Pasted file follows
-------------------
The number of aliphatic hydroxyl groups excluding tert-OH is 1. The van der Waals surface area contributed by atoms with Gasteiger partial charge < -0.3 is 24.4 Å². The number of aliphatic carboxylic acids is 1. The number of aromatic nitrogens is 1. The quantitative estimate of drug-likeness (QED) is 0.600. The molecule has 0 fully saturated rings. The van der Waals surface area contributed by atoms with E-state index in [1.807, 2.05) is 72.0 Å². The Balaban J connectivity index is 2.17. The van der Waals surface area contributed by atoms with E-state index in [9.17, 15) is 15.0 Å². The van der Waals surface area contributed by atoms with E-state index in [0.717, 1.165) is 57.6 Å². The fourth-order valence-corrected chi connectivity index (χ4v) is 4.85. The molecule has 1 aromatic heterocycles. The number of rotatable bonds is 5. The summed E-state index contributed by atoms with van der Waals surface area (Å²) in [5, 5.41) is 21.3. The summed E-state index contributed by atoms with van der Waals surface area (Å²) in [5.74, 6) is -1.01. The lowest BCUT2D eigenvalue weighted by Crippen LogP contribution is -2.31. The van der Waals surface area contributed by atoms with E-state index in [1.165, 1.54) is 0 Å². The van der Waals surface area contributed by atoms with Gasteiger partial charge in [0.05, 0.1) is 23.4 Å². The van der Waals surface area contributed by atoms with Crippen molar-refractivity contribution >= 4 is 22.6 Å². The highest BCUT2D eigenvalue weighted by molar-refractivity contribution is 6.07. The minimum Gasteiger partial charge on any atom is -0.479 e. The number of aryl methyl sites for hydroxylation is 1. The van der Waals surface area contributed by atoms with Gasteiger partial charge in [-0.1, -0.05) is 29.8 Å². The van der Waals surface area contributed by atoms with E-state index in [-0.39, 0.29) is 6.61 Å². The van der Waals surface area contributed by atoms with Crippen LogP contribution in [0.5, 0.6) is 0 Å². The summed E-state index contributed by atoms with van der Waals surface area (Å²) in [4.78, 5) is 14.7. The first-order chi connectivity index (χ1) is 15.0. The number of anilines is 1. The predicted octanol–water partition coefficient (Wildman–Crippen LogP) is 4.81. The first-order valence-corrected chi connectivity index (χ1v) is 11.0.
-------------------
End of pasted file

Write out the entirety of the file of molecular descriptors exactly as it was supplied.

The number of aliphatic hydroxyl groups excluding tert-OH is 1. The van der Waals surface area contributed by atoms with Gasteiger partial charge < -0.3 is 24.4 Å². The number of aliphatic carboxylic acids is 1. The number of aromatic nitrogens is 1. The quantitative estimate of drug-likeness (QED) is 0.600. The molecule has 0 fully saturated rings. The van der Waals surface area contributed by atoms with E-state index in [1.807, 2.05) is 72.0 Å². The Balaban J connectivity index is 2.17. The van der Waals surface area contributed by atoms with E-state index in [9.17, 15) is 15.0 Å². The van der Waals surface area contributed by atoms with E-state index in [0.717, 1.165) is 57.6 Å². The fourth-order valence-corrected chi connectivity index (χ4v) is 4.85. The molecule has 1 aromatic heterocycles. The number of rotatable bonds is 5. The summed E-state index contributed by atoms with van der Waals surface area (Å²) in [5, 5.41) is 21.3. The summed E-state index contributed by atoms with van der Waals surface area (Å²) in [5.74, 6) is -1.01. The lowest BCUT2D eigenvalue weighted by Crippen LogP contribution is -2.31. The van der Waals surface area contributed by atoms with E-state index in [1.165, 1.54) is 0 Å². The van der Waals surface area contributed by atoms with Gasteiger partial charge in [0.05, 0.1) is 23.4 Å². The van der Waals surface area contributed by atoms with Crippen molar-refractivity contribution >= 4 is 22.6 Å². The highest BCUT2D eigenvalue weighted by molar-refractivity contribution is 6.07. The minimum Gasteiger partial charge on any atom is -0.479 e. The number of aryl methyl sites for hydroxylation is 1. The van der Waals surface area contributed by atoms with Gasteiger partial charge in [-0.1, -0.05) is 29.8 Å². The van der Waals surface area contributed by atoms with E-state index in [-0.39, 0.29) is 6.61 Å². The van der Waals surface area contributed by atoms with Crippen LogP contribution in [0.5, 0.6) is 0 Å². The summed E-state index contributed by atoms with van der Waals surface area (Å²) in [4.78, 5) is 14.7. The first-order chi connectivity index (χ1) is 15.0. The number of anilines is 1. The predicted octanol–water partition coefficient (Wildman–Crippen LogP) is 4.81. The first-order valence-corrected chi connectivity index (χ1v) is 11.0.